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How to learn blockchain technology?

Back in 1999, the file-sharing network Napster appeared to make it easy for users to share audio files (often containing music) over a hybrid peer-to-peer network (the term “hybrid” is used because it uses a central directory server). File-sharing networks can be used for more than just sharing music files, allowing all users to keep copies of those shared files. In this way, a single digital asset generates an infinite number of reasonable copies across the global network. The technology is simple and easy to use, and anyone with a computer can take advantage of it. This led to an unexpected decline in the performance of the respected Taoer Records. By 2006, Taoer Records was forced to close all 89 of its US stores.

In 2008, the subprime mortgage crisis broke out. During this period, long-established and powerful U.S. financial institutions and insurance companies have declared bankruptcy or are on the verge of bankruptcy. In this case, the federal government must intervene immediately to avoid a national and even global financial crisis. The momentous event has raised doubts about central banks and exposed the dangers of keeping money ledgers out of public scrutiny. In March 2008, the Hartland Payment Systems data breach exposed more than 130 million credit card numbers, many of which were later stolen to make fraudulent purchases.

These events illustrate the great dangers of living in a digitally connected world that not only relies on transaction fees to generate middlemen, but is also vulnerable to digital attacks, greed and criminality. The academic challenge is how to create a disintermediated digital infrastructure for the open and reliable transfer (rather than copying and sharing) of digital assets between owners, without corrupt or unreliable central authorities, while being secure and trustworthy .

Getting Started with the Bitcoin Blockchain

On January 3, 2009, a new type of infrastructure emerged, seemingly out of a historical context. It mines 50 digital coins and records them on a tamper-proof public ledger. This ledger is replicated on a decentralized peer-to-peer network of networked computers. These 50 units of cryptocurrency are called “Bitcoins” and are recorded as the genesis block, which is considered to be the first link in the Bitcoin blockchain.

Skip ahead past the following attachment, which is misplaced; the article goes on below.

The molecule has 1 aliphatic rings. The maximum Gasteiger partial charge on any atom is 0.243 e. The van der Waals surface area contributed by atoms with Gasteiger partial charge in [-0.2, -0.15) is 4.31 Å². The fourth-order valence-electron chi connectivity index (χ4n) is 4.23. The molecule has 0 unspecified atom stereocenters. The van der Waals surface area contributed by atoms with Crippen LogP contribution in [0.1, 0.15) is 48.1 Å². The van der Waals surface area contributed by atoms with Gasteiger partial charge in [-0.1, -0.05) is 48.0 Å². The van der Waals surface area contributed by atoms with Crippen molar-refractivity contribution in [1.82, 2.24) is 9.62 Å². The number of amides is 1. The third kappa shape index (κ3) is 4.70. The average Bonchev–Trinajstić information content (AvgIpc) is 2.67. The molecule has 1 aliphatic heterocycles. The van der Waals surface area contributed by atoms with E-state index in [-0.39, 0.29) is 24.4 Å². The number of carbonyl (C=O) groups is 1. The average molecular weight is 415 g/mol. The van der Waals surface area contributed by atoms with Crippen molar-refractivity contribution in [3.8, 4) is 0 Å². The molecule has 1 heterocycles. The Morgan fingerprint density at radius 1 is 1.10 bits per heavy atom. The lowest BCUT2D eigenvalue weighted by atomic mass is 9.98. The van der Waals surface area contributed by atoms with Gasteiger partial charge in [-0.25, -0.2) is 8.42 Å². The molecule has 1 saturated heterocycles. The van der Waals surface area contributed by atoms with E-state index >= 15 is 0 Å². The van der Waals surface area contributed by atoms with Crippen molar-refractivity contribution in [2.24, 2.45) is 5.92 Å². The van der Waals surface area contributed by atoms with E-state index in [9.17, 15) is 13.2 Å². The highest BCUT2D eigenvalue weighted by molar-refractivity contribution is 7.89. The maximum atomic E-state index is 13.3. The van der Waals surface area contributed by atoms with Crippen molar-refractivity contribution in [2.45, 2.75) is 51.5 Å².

The extraordinary thing about this blockchain-powered cryptocurrency is that every transaction is not verified by any trust or regulatory authority such as a bank or government. Furthermore, it disintermediates transactions, i.e. transfers digital currencies around the world using a global network that does not involve intermediaries such as agents or agencies. Due to the reliance on modern encryption, the data in the blockchain is tamper-proof and anonymous data. Furthermore, because a given blockchain is replicated to every node in the peer-to-peer network, there is no single point of failure, ensuring the availability and reliability of this technology.

Since the launch of Bitcoin, blockchain technology has developed rapidly and has continued to mature and improve. The details of blockchain implementation vary widely, making blockchain research a huge, ever-changing and very complex task. In fact, the term “blockchain” no longer applies only to cryptocurrencies in general, and Bitcoin in particular. Blockchain is constantly being optimized and refined, aiming to become a faster and smarter technology. In fact, some blockchain technologies allow scripting to support smart contracts so that custom rules can be applied to transactions. In this way, blockchain has evolved into a new programmable hacker-proof storage technology. It is for this reason that IT professionals, businesses, financial institutions, etc. are clamoring to realize its true potential.

If you’ve been looking at blockchain from the outside, now is the time to catch up. This is an introductory article and it is impossible to cover the exhaustive technical details of all blockchain technologies, each with its own rules, functions and customizations. However, I have introduced a number of concepts in this article that will help readers understand the core technical foundations upon which many new blockchain technologies are based.

How Blockchain Works

The Bitcoin blockchain is the world’s first example of blockchain technology. Because of this quality, “blockchain” is often misunderstood as being inseparable from Bitcoin. However, newer blockchain technology products/services that track digital assets other than digital currencies work very differently from the Bitcoin blockchain. Additionally, the Bitcoin blockchain promotes the notion that the blockchain is a data structure that virtualizes the bank’s ledger, specifically by tracking borrowing and lending, while offering creative encryption solutions to effectively prohibit double-digitization of cryptocurrency units expenditure. Hence, the terms “digital ledger” and “double spending” are associated with cryptocurrency blockchains. However, the two terms are widely used to track ownership and enforce a single transfer of digital assets, respectively. When you see these two terms, don’t think they just refer to cryptocurrency-oriented blockchain technology.